This enables the game to simulate realistic shadows and light bounces. However, it’s typically a very expensive graphical technique that is only now seeing the light-of-day in real-time graphics. 

The PS5’s GPU has purpose-built ray-tracing accelerators that enable real-time raytracing on the PS5. 

More features will soon follow as Sony updates the PS5 firmware. However, there are still some features that the PS5’s GPU is still missing. Let’s check out what you’ll be missing out on.

What Features Does This GPU Not Support?

Though the PS5 has an extremely powerful feature-packed GPU, it is missing some key features. In the following section, I’ll take a look at some of the top features that the PS5’s GPU is missing. I shall also compare the PS5’s GPU to Microsoft’s Xbox Series X GPU to get an idea of the differences in feature sets.  

There are no upgrade options

It is impossible to upgrade the PS5s GPU like you can on a PC. Therefore, the PS5s GPU has to last the entire PS5 generation.  

You cannot alter graphics settings on a console

The GPU should be universal across all the consoles. It should be able to provide consistent levels of detail and frames on every single console any game is played on.

Less power

The Xbox Series X console’s GPU sports 12.1 teraflops compared to the PS5’s 10+ teraflops. This means that, on paper anyway, the Xbox Series X is 15% more powerful than the PS5. But that shouldn’t make that much of a difference in the real world.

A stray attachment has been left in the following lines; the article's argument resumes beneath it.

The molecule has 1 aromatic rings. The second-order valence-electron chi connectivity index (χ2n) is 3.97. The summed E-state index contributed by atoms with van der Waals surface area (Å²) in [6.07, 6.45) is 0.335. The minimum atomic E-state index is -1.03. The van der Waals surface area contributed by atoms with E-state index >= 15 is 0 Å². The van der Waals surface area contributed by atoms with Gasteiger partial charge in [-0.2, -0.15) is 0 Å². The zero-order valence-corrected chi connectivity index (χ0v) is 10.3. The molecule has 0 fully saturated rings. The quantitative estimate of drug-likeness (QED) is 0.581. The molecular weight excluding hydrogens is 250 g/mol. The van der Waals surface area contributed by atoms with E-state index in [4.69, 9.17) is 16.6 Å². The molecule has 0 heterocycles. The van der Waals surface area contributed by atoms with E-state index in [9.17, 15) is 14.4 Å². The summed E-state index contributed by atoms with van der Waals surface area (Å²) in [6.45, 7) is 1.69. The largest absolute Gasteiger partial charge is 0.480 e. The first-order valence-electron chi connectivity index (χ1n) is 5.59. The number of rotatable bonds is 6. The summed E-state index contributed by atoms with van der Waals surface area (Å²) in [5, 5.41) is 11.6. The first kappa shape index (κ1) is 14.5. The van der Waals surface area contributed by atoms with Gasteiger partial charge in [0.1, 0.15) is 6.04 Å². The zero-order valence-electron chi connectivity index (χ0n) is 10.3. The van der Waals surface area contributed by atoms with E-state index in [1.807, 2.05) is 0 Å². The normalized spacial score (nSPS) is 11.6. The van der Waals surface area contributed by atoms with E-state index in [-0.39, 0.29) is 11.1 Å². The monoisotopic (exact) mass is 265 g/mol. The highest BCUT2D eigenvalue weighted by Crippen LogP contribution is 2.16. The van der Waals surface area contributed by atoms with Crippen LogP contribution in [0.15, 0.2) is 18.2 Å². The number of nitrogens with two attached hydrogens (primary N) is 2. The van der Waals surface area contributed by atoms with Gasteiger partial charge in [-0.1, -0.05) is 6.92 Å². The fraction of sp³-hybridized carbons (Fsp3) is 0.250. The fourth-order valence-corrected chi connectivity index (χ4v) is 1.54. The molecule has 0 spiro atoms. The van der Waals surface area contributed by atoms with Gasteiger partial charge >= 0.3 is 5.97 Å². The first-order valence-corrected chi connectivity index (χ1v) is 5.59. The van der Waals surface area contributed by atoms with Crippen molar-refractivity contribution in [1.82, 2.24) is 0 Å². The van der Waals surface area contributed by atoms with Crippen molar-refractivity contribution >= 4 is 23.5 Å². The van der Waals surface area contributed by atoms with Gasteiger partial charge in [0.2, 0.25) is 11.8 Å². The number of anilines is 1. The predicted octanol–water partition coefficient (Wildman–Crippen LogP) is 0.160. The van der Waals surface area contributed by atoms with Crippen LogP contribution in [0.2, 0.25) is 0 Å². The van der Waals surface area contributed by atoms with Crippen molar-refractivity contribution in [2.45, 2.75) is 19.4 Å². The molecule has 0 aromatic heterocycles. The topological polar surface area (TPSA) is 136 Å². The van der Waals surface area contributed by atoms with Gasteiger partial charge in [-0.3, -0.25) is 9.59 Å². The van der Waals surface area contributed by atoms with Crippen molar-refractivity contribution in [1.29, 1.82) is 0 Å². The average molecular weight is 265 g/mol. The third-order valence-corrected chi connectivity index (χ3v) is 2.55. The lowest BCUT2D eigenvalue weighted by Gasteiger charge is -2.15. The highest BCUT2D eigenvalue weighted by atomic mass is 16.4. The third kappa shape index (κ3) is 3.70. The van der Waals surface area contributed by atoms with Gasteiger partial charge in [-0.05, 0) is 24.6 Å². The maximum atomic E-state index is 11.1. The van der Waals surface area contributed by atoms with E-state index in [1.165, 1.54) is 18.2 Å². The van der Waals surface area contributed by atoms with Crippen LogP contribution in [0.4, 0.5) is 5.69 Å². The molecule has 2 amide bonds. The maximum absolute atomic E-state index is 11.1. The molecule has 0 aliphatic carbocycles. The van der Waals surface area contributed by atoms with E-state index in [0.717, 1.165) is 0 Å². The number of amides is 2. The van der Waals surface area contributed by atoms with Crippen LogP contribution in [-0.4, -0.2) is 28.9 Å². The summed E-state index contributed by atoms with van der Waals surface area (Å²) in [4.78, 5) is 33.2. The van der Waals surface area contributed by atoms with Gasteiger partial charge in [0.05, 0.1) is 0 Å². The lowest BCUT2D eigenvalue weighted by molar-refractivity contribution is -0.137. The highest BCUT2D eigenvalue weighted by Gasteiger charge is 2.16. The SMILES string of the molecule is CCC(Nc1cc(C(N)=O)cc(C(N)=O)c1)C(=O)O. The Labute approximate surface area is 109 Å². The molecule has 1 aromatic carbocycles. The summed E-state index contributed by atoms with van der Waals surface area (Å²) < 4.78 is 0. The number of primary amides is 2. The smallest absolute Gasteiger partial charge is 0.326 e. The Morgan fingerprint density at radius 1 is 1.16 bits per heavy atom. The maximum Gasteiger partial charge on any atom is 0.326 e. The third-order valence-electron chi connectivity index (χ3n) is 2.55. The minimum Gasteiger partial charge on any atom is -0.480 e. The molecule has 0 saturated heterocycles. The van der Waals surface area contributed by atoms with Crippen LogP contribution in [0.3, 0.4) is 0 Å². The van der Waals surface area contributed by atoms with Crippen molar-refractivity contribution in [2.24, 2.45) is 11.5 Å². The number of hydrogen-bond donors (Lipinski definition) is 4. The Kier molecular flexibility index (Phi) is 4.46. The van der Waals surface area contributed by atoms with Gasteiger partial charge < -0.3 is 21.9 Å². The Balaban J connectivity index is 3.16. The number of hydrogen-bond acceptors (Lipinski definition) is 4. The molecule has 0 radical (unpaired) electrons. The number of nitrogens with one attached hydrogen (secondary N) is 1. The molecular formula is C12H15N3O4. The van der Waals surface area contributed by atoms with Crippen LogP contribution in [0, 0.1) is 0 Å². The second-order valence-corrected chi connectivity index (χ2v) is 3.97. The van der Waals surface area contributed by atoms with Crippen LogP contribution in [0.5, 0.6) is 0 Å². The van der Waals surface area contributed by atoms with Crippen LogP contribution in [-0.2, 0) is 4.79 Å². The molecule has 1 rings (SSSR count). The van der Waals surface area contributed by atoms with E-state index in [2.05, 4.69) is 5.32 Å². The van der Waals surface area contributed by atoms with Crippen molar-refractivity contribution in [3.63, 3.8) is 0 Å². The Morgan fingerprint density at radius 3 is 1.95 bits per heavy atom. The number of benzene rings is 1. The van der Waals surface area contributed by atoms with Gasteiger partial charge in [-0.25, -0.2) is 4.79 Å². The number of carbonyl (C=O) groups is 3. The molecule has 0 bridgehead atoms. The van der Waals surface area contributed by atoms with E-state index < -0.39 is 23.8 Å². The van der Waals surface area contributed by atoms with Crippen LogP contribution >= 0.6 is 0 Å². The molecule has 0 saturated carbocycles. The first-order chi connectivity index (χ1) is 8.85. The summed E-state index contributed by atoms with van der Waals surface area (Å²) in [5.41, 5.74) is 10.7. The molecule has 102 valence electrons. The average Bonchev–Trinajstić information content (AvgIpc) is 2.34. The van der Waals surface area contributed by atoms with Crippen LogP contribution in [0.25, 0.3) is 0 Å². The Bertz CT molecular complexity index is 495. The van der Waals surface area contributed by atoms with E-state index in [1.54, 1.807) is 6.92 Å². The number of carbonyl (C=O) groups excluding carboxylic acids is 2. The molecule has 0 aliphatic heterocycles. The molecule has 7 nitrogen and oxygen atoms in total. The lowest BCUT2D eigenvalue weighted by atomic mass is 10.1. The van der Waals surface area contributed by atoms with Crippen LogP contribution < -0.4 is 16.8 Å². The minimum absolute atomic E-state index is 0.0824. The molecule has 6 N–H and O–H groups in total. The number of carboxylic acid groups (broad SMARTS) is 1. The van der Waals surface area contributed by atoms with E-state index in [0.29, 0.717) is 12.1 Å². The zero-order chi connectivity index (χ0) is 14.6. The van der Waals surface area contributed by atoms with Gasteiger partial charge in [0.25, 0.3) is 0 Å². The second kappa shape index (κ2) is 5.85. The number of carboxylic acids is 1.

For example, if the Xbox Was running at full 4k or 2160, the PS5 would only have to drop the resolution to 1836p to match the Xbox’s graphical detail and frame rate. 

However, when compared to PC GPUs the PS5’s GPU lags massively behind. For example, Nvidia’s top-of-the-line GPU, the RTX 3090, offers a staggering 35.6 teraflops of compute power. That’s 3.5 times more powerful than a PS5! 

DirectX Raytracing

The Xbox Series X GPU can make use of Microsoft’s proprietary DirectX ray-tracing (DXRT) capabilities which is a bit different from PS5’s Ray-tracing.

DXRT is a more mature software technology than Sony’s own custom ray tracing solution.

DLSS

The PS5 won’t support DLSS technology which is exclusive to Nvidia GPUs.

DLSS is an advanced AI upscaling technology that is only used by Nivida GPUs. Currently, the technology is only available on PC GPU such as the RTX 3080. 

However, Nintendo Switch Pro or Switch 2 may include an Nvidia GPU that is DLSS capable. 

For now, the PS5 will just have to make do with AMD’s FidelityFX or plain-old temporal upscaling.

Variable refresh rate 

The PS5’s GPU currently doesn’t make use of variable rate refresh like the Xbox GPU. 

For more on Variable rate refresh rates, take a look here

What Is The PS5’s GPU Equivalent To?